Easter is my favorite holiday. I love the Easter eggs, the flowers, the music, and the sheer and unrestrained joy. And I love celebrating Easter with our church community.
Admittedly with each passing year I find myself becoming increasingly aware of the disconnect between what I am celebrating and what is being trumpeted all around me. In fairness, I have probably moved as much as anyone. Likely this is not so much about tradition moving (by definition it moves slowly) but rather of a pastor’s sojourn into a post-modern experience. While the mainline Christians may have been sidelined and then flat-lined (thank you, Steve Patterson!), I find myself in the strange company often called “progressive Christianity” which seems to be the remnant who’ve held onto the label but dispensed with the dogma.
In these last days leading up to Easter, progressive Christians find themselves in something of a predicament. While our religion is nominally dominant in our culture, the cultural messages about this holiday bare little resemblance to what we actually believe. Tragically, much of what passes itself as an Easter message in pop culture is anathema to those of us who may not believe the church about Jesus but who do believe Jesus about God.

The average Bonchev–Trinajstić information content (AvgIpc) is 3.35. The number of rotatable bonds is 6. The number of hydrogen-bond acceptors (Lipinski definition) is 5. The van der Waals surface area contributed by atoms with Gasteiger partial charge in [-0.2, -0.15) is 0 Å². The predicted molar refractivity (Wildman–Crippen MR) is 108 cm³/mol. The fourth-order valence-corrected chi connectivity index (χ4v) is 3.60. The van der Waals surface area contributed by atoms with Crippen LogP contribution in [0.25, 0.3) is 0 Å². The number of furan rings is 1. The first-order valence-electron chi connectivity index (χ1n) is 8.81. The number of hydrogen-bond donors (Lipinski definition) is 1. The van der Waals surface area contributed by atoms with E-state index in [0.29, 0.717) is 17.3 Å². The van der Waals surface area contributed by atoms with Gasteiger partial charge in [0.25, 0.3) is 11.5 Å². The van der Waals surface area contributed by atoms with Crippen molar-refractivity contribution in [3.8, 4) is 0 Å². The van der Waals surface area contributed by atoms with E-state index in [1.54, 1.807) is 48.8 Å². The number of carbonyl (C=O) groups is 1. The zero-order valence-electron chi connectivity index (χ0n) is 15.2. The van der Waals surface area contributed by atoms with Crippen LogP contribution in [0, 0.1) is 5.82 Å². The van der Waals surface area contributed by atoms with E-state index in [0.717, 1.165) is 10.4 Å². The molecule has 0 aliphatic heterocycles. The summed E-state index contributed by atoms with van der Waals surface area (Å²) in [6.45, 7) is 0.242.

Easter is not, for me, about the necessity of Jesus’ suffering and death but rather about a sacred presence that defies the worst our kind can do. Easter is not sacrificial atonement, the idea that someone else suffered so that I won’t, but rather the assurance that in the deepest of nights, we can be at one with the source of life itself.
Easter is the encounter with the sacred that held Etty Hillesum’s spirit as she faced the Holocaust, allowing her to write: “Ultimately, we have just one moral duty: to reclaim large areas of peace in ourselves, more and more peace, and to reflect it towards others. And the more peace there is in us, the more peace there will be in our troubled world.”
Easter is the encounter with source of life that empowered Desmond Tutu to lead the Truth and Reconciliation Commission in South Africa, the selfless workers to enter the dangerous Fukushima Power Plant, and the people of Egypt and Wisconsin to stand this year in solidarity.
Easter is the unlikely promise that new growth follows the forest fire, the sun shines after the storm, and the joy of birth follows the trauma of labor. Easter is hitting a wall, falling on one’s knees, and finding new life.
Easter is not a supersession of nature but rather recognition of the miracle therein.
Easter is “yes” when “no” seems inevitable. Easter is a refusal to let suffering be the last word, an insistence that the worth of Jesus’ message trumped even the Roman Empire. Easter reverberates all around us in the natural world and this promise of life’s longing for itself is what I choose to celebrate.
What will you celebrate this Sunday?